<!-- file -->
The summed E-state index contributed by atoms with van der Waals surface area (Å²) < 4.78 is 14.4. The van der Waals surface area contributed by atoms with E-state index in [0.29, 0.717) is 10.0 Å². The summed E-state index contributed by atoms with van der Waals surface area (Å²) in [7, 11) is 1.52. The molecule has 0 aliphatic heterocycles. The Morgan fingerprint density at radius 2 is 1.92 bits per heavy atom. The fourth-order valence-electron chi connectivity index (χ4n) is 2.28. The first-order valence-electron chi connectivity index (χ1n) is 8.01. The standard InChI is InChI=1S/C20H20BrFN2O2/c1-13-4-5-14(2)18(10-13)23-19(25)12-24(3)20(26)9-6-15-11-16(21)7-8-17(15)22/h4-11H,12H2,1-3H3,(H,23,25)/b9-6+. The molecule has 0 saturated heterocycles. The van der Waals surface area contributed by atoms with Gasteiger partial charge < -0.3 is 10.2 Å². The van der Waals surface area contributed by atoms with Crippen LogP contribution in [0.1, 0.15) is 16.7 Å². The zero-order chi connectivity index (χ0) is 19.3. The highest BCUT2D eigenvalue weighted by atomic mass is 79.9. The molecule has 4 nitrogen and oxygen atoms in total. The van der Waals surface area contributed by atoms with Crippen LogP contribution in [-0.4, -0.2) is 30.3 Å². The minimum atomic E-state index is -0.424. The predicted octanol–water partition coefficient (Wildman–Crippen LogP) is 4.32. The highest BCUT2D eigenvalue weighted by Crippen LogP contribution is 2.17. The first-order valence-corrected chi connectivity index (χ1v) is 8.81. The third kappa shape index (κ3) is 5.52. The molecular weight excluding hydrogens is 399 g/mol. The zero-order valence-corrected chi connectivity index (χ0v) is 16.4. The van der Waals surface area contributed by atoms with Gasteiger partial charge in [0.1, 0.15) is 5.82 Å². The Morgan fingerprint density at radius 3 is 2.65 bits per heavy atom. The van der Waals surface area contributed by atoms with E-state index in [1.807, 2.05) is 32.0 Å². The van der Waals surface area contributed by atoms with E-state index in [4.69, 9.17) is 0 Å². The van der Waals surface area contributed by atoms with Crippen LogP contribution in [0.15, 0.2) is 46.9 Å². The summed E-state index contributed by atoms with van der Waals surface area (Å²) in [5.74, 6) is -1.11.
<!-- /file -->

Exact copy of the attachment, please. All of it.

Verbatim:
The summed E-state index contributed by atoms with van der Waals surface area (Å²) < 4.78 is 14.4. The van der Waals surface area contributed by atoms with E-state index in [0.29, 0.717) is 10.0 Å². The summed E-state index contributed by atoms with van der Waals surface area (Å²) in [7, 11) is 1.52. The molecule has 0 aliphatic heterocycles. The Morgan fingerprint density at radius 2 is 1.92 bits per heavy atom. The fourth-order valence-electron chi connectivity index (χ4n) is 2.28. The first-order valence-electron chi connectivity index (χ1n) is 8.01. The standard InChI is InChI=1S/C20H20BrFN2O2/c1-13-4-5-14(2)18(10-13)23-19(25)12-24(3)20(26)9-6-15-11-16(21)7-8-17(15)22/h4-11H,12H2,1-3H3,(H,23,25)/b9-6+. The molecule has 0 saturated heterocycles. The van der Waals surface area contributed by atoms with Gasteiger partial charge < -0.3 is 10.2 Å². The van der Waals surface area contributed by atoms with Crippen LogP contribution in [0.1, 0.15) is 16.7 Å². The zero-order chi connectivity index (χ0) is 19.3. The highest BCUT2D eigenvalue weighted by atomic mass is 79.9. The molecule has 4 nitrogen and oxygen atoms in total. The van der Waals surface area contributed by atoms with Crippen LogP contribution in [-0.4, -0.2) is 30.3 Å². The minimum atomic E-state index is -0.424. The predicted octanol–water partition coefficient (Wildman–Crippen LogP) is 4.32. The highest BCUT2D eigenvalue weighted by Crippen LogP contribution is 2.17. The first-order valence-corrected chi connectivity index (χ1v) is 8.81. The third kappa shape index (κ3) is 5.52. The molecular weight excluding hydrogens is 399 g/mol. The zero-order valence-corrected chi connectivity index (χ0v) is 16.4. The van der Waals surface area contributed by atoms with Gasteiger partial charge in [0.1, 0.15) is 5.82 Å². The Morgan fingerprint density at radius 3 is 2.65 bits per heavy atom. The van der Waals surface area contributed by atoms with E-state index in [1.807, 2.05) is 32.0 Å². The van der Waals surface area contributed by atoms with E-state index in [4.69, 9.17) is 0 Å². The van der Waals surface area contributed by atoms with Crippen LogP contribution in [0.15, 0.2) is 46.9 Å². The summed E-state index contributed by atoms with van der Waals surface area (Å²) in [5.74, 6) is -1.11.